6. This isn't a question but the random free food is nice.

7. What should I wear, just in general?

8. Why does living in a dorm feel so much like summer camp?

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I'm 22 And I Still Don't Have My Driver's License, But It Doesn't Bother Me

Although sometimes it's inconvenient not to have one, it's not a major concern to me.


When you turn 16, the one thing you can't wait to do is get your license so you can finally have your first taste of freedom and no longer need your parents to drive you around anywhere.

When I was 16, I had no intentions of getting my license because I had no interest in driving.

I'm 22 now and I still don't have my license. Although sometimes it's inconvenient not to have one, it's not a major concern to me.

Before you ask yourself why I still don't have it, you should know that me not having my license is not entirely a personal decision.

It's part me not trusting myself and part having a disability.

I have cerebral palsy, and if you don't know what that is, it's a disorder of the cerebellum that affects things such as balance, coordination, muscle movements and reaction times.

Having a fast reaction time and strong leg muscles are something that you need in order to drive a car. You've always got to watch for that one crazy driver who blows through the red light and constantly press down on the pedal, because how else would the car move?

Don't get me wrong. I do have my permit. I got it shortly after my eighteenth birthday and taking the test four, yes, four, times. I've been behind the wheel a few times on residential streets in my town, so I know the basics of driving a car, but it's hard for me.

I use my left foot to control both the gas and the break because the cerebral palsy is in the right half of my body. This is unfortunate for me because you need your right foot to drive. I'm not sure how I learned, but I found that using my left foot is a lot easier for me.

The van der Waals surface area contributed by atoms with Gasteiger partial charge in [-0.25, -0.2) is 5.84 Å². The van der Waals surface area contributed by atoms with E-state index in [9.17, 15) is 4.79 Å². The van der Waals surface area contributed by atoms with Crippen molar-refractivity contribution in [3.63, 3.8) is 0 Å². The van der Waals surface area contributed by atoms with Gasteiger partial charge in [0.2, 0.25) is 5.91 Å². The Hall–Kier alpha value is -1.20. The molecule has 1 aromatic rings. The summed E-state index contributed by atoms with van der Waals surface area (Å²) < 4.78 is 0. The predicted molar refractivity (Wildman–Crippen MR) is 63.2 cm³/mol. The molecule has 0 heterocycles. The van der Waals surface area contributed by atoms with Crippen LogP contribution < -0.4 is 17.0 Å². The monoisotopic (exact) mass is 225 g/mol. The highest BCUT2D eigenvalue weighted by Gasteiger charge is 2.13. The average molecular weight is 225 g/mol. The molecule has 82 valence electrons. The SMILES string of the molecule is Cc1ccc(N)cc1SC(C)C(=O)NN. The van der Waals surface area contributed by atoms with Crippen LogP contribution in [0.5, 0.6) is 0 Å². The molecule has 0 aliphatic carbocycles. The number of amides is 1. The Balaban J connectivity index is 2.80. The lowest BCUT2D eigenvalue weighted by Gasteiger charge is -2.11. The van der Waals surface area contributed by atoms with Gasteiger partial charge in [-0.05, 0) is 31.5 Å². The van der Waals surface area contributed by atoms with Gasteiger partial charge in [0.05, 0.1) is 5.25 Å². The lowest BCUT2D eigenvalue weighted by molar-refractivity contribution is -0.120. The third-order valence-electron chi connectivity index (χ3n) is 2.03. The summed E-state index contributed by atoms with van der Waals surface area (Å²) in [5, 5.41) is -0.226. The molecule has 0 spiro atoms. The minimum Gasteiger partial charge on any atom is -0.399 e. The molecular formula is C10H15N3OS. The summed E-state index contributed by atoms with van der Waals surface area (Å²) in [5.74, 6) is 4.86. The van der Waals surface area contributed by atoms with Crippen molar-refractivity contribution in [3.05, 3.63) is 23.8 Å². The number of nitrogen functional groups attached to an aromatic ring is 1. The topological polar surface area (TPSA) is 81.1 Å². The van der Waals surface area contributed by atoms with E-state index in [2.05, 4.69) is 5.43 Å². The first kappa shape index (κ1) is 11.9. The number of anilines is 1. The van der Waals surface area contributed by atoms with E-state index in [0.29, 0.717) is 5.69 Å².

But, I learned pretty quickly that you can't do that when taking the actual driving test.

I haven't been behind the wheel of a car in quite a while because, truthfully, I've been busy. When I'm not at work, I'm at school, when I'm not at school, I'm at work.

I'm at school sometimes more than 12 hours a day because of homework and my internship and I work on the weekends at the same place my dad works at, so we ride together.

My mom drops me off at school in the morning before she goes to work and picks me up in the evening and my friends drive to all the concerts we attend.

I don't make that much at work, and my internship is paid but I don't get a lot from there, and I have student loans, a credit card and medical bills and my credit isn't that great yet, so I don't really have any money to buy a car.

Why have a license if I don't have the funds to purchase a car at the moment?

Sure, if I absolutely need a ride somewhere and my parents aren't home, it's a little difficult finding one if all my friends are busy, but that's about the only trouble it gives me.

I'm pretty much a homebody and I only have a few close friends that I enjoy hanging out with, and during the school year, I'm hardly ever home during the day anyway.

It gets a little annoying when my friends, family, co-workers and sometimes professors ask me when I'm going to get my license, but I try to explain it in the nicest way possible.

Without using my disability as the primary excuse, I let them know that I'm just not ready to drive nor do I have any way to purchase a car.

Maybe in the future, when I'm out of school and I have my finances under control, I will work on getting a car AND THEN my license.

I am aware and fully understand that the day will come when my parents won't be here to give me a ride anymore, but everyone else needs to understand that driving is a personal decision and not everyone is ready to do so at the age of 16.

And that's perfectly okay.